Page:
Renewable energy

Keep it real, Germany

Kohlekraftwerk Niederaußem Windpark Windenergie
An expensive change: A coal-fired power plant and proposed replacements. Source: Picture Alliance/chromorange

It is both annoying and embarrassing that it takes a world climate conference, held in Germany no less, before we can begin a serious debate on efficient environmental protection in this country. Germany – and above all our leader, Angela Merkel, also known as the “climate chancellor” – is in an embarrassing position now. No one really believes that the country can still live up to its pioneering role, a role it imposed upon itself.

We now know that it was grossly negligent of Ms. Merkel’s former coalition government – her Christian Democrats ruled with the pro-business Free Democratic Party between 2009 and 2013 – to commit to reduce greenhouse gas emissions by 40 percent by 2020, compared with 1990.

This is not just an assessment we can make in hindsight. When that 40 percent target was announced, there were already many who warned against making false promises. Once again, the very wide gap between symbolism in politics and economic, technical and physical realities is obvious.

For no good reason, Germany is maneuvering itself into a situation in which we will need to discuss security of supply.

Goodwill alone does not equal success. Firstly, we should be considering whether the objective we are aiming for is realistic, and secondly, we should look for appropriate instruments to achieve it.

In the debate on the phasing out of coal, the predicament we now face because of that 40 percent target is clear, a stated target that is not even binding under international law. For weeks now, politicians in Berlin have been wrangling over when coal-fired power should be phased out. Everyone involved has long known that it’s on its way out in Germany. And thank god for that.

But now we are supposed to make a swift decision on the speedy demise of an entire chain of power plants. For no good reason, Germany is maneuvering itself into a situation in which we need to discuss whether we will still have security of supply after a certain number of plants are shut down.

Anyone involved in the debate has been fitting the available data into their own agenda. Environmentalists see no problem in shutting down a large number of old power plants. But the biggest industrial users of electricity see the security of supply threatened by even a small number of shutdowns. None of that increases investor confidence in Germany as a place to do business.

In addition, the whole debate is focused on coal-fired power and the energy sector. But why? The energy and industrial sectors are already subject to the European Emissions Trading Scheme rules. The system has many weaknesses but also some undeniable strengths: It ensures that politically desirable emissions reductions in those sectors become reality, and with clockwork precision.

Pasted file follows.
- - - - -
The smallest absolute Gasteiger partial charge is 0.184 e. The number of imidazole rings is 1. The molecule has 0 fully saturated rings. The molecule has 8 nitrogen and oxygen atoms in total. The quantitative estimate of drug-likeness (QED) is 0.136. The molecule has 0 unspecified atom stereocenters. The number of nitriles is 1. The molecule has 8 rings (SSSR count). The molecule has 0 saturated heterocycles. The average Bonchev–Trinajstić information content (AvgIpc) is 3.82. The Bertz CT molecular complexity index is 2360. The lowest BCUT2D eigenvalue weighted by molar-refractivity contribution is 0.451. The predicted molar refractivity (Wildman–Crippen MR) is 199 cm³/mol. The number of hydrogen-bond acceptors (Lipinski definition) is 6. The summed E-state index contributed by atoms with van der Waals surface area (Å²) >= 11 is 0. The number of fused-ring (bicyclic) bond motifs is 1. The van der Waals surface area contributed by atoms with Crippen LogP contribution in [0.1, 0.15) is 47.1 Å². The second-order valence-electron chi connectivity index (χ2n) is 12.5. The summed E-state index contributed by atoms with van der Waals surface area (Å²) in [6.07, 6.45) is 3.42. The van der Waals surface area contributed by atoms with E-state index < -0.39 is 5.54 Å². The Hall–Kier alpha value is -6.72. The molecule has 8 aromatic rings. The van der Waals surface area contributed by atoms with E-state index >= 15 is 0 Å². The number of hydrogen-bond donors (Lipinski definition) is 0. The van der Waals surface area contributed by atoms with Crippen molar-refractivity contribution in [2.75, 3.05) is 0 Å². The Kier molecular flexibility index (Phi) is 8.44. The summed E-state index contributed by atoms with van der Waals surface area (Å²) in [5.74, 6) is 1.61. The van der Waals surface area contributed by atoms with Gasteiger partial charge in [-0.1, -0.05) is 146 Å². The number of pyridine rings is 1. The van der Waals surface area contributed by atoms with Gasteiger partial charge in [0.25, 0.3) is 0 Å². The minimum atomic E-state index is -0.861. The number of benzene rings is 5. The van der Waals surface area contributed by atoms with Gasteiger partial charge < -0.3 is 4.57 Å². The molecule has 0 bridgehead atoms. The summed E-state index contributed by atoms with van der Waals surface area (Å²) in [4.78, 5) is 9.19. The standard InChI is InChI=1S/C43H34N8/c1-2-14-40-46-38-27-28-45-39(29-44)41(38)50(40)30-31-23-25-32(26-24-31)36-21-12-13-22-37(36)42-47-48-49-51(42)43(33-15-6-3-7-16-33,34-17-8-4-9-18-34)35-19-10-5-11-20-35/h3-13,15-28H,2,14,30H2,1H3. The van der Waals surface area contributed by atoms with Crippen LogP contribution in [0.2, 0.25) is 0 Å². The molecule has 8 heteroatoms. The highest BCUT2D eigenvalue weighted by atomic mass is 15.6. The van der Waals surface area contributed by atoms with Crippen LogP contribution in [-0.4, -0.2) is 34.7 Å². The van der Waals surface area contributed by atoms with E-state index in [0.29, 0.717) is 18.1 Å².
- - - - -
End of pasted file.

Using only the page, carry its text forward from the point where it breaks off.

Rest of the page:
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The number of emission certificates is being reduced year after year, and it is clear that the energy sector will achieve its targets by 2030. Why then are we sprinting toward a goal in the medium term, that could potentially impact the security of supply in Germany?

Instead of fighting the same old battle against coal-fired power plants, lawmakers should focus energy on more forward-looking projects, such as how to create a practical, efficient set of instruments to protect the environment without also creating unnecessary distortions.

Proposals are on the table. They all revolve around the idea of slowly but surely attaching a price to carbon dioxide in any sector – from agriculture to construction – that will force a shift toward renewable and sustainable technologies. On would hope that these proposals would be taken seriously and discussed in Berlin during coalition talks to establish the new government.

One more word on Germany as a role model function: Setting an example for environmental protection is an expensive trick, but ultimately not very useful. Anyone who’s read up on game theory will come to the conclusion that a “good deed” is rarely rewarded in negotiations.

Only the fact that Germany has pressed ahead with renewable energies has had any genuine impact: With payments in the three-digit billions, electricity consumers have helped wind turbines and photovoltaic systems achieve a worldwide breakthrough. But many critics say that this could have been achieved much more cheaply.

Germany is only a good example of a nation that protects the environment if its economic success continues. Setting goals that are unlikely to be achieved, and which politicians cannot stand by determinedly, are goals that should not be set in the first place. Otherwise, Germany’s shining example simply becomes another case of what not to do.

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